Kulani Kinis, The Modist, Swimma – these brands all have at least two things in common. Firstly, they use DHL to ship their products across up to 220 countries and territories worldwide. Secondly, they are all founded and run by women. Dani Atkins founded Australian swimwear brand Kulani Kinis after ordering a bikini top online for the eyewatering price of A$100 and thinking she could make them cheaper and better. Atkins’s swimsuits now sell on ASOS and ModCloth, and her aim for the next five years is to make A$10m in revenue.
Ghizlan Guenez’s mission statement for The Modist has always been to offer women around the world a range of different brands, all carefully selected to be elegant, well made and modest. The company now ships garments over 150 luxury brands to customers in 120 countries globally, from its headquarters in Dubai and London satellite office. Nomvuyo Treffers established Swimma when she realized a gap in the swimming cap market for people with big hair. Originally targeting South Africa and her neighboring countries, word spread quickly and Swimma caps now have a huge international presence.
These are just a few women who are using e-commerce to shatter the glass ceiling, read our article to find out more.
Makeup startup Glossier, founded by Emily Weiss, is launching a new bold and colorful makeup brand called Glossier Play. Weiss says that while the core brand is about “everyday essentials” the new brand will offer a more “dialed-up” selection of products “that are a little more fun.” What’s interesting is how Weiss and her team develop their new products, engaging directly with their customers through social media and customer service representatives to find out what they really want. For instance, Glossier Play was born because the company noticed that users were tagging themselves in photos wearing the neutral Glossier makeup with colorful elements by other brands.
Not sure what your next move should be? Let your customers be your guide. For more tips on engaging with your customers across different social media platforms, read our tips on social selling.
While the uptake of e-commerce may have been slow in Spain compared to other European countries, a study has shown that more and more Spaniards are making regular online purchases. The research carried out by Showroom Prive and Confianza, reveals that 38% of Spaniards shop online several times a month and that 75% are now making more online purchases than last year. The clothing and sporting goods sector is the most popular category for online shopping in Spain, accounting for 31% of e-purchases, with orders mainly in the €100-€499 price range.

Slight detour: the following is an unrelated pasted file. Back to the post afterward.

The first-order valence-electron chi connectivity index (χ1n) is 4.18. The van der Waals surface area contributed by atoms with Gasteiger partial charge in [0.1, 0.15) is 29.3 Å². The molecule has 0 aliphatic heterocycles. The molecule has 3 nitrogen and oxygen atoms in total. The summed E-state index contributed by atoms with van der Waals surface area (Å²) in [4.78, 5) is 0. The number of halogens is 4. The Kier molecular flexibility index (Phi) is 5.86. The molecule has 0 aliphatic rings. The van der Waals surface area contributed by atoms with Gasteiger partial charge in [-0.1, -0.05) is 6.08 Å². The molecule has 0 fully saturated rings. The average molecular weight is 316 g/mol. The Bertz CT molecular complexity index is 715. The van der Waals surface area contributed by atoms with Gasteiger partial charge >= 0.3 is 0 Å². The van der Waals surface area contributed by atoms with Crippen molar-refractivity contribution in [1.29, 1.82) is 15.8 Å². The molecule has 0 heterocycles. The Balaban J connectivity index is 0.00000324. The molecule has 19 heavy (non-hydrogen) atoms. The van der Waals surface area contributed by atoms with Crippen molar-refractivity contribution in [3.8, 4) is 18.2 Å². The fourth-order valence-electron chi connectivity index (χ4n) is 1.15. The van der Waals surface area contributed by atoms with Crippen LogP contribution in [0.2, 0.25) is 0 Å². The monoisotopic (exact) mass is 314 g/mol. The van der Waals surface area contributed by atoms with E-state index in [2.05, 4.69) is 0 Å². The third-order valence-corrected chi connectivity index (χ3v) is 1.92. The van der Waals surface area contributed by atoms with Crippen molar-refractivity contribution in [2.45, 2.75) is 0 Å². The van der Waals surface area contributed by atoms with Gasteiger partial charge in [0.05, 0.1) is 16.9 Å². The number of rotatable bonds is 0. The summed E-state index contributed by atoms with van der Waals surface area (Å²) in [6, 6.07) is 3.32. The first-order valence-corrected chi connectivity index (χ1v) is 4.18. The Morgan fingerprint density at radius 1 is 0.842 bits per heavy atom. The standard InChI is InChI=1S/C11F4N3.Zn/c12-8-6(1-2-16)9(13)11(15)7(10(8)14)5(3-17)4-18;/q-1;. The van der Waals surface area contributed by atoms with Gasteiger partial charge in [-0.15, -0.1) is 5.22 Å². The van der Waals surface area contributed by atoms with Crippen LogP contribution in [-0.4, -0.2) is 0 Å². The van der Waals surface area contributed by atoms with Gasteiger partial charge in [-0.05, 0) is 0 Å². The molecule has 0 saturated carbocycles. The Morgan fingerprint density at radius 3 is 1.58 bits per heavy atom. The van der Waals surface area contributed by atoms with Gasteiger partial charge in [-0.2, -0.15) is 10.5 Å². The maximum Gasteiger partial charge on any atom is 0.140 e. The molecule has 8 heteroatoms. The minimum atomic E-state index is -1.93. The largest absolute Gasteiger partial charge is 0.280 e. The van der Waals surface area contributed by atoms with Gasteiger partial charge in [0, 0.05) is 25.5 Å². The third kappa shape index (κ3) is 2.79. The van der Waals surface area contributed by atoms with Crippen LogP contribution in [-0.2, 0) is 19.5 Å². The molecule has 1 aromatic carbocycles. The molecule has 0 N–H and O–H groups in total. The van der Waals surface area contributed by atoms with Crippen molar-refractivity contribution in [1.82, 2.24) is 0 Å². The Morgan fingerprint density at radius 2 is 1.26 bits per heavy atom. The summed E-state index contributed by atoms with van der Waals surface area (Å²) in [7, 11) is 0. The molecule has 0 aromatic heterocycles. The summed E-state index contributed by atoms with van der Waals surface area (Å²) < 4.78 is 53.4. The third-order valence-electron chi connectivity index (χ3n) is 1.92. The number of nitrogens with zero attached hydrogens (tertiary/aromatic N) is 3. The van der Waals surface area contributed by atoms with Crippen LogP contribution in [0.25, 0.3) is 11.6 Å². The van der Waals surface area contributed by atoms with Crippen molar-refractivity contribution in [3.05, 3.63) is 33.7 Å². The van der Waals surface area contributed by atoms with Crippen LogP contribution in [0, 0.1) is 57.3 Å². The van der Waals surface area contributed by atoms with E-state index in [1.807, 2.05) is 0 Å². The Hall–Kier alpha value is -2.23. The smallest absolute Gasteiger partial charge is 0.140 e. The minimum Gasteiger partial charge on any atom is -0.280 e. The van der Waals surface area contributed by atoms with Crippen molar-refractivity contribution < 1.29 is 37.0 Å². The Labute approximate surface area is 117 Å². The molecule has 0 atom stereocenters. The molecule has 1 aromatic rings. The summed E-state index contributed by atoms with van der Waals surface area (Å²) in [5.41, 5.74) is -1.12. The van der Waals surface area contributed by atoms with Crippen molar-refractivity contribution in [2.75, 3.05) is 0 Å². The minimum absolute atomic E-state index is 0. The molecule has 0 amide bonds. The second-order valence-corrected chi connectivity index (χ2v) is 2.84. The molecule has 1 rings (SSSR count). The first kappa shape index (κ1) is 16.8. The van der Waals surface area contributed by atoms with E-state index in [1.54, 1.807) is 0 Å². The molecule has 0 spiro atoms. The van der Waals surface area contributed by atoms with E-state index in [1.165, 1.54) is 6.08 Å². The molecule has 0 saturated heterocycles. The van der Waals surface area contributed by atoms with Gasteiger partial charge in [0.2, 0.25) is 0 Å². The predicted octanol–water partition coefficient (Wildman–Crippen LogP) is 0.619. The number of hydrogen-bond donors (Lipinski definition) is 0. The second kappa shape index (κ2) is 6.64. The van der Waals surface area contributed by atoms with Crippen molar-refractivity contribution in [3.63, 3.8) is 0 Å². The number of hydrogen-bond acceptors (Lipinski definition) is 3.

So, if you’ve previously not had much success in the Spanish climate, or are yet to expand your e-commerce business there, why not give Spain a go. Read our article to discover more economies to watch in 2019.
Together with designer Rebecca Minkoff and the Female Founders Collective, Yelp are launching a new feature where businesses will be able to list themselves as ‘women-owned’ on the site. This comes at the start of Women’s History Month and ahead of International Women’s Day on 8 March, helping customers connect with female-led brands. While this might just seem like a ‘nice to have’ feature, it’s proven to be a successful marketing technique that resonates well on social media, and with customers and clients alike. Miriam Warren, Yelp’s Vice President of Engagement, Diversity and Belonging says that their ultimate aim here is to “[drive] more dollars directly to the bottom line for these female-owned businesses.”
Is your brand female-led and not flaunting it? Make sure to list your business as women-owned today and seek out some solidarity with your e-commerce sisters!
According to a new survey by location marketing platform Uberall, consumers in the US think chatbots are a positive way to connect with a brand. While 36% think their accuracy needs to improve, 38% want to see more brands using chatbots for deals, coupons and promotions. If you’re thinking of enlisting a chatbot to sweet talk your customers pre-checkout, it’s worth bearing in mind that 27% would like a human customer representative to take over from the bot when needed and that 19% want chatbots to produce more natural, ‘human-sounding’ conversation. And though consumers who use chatbots report positive experiences, the trouble comes with persuading them to use the functionality in the first place.
With 10% of those surveyed saying that simply that not enough sites have them, if your business hasn’t invested in a chatbot yet, now’s the time to test it out and watch those conversions come in. A step up from the chatbot, read here how live chat can give your brand a sales boost.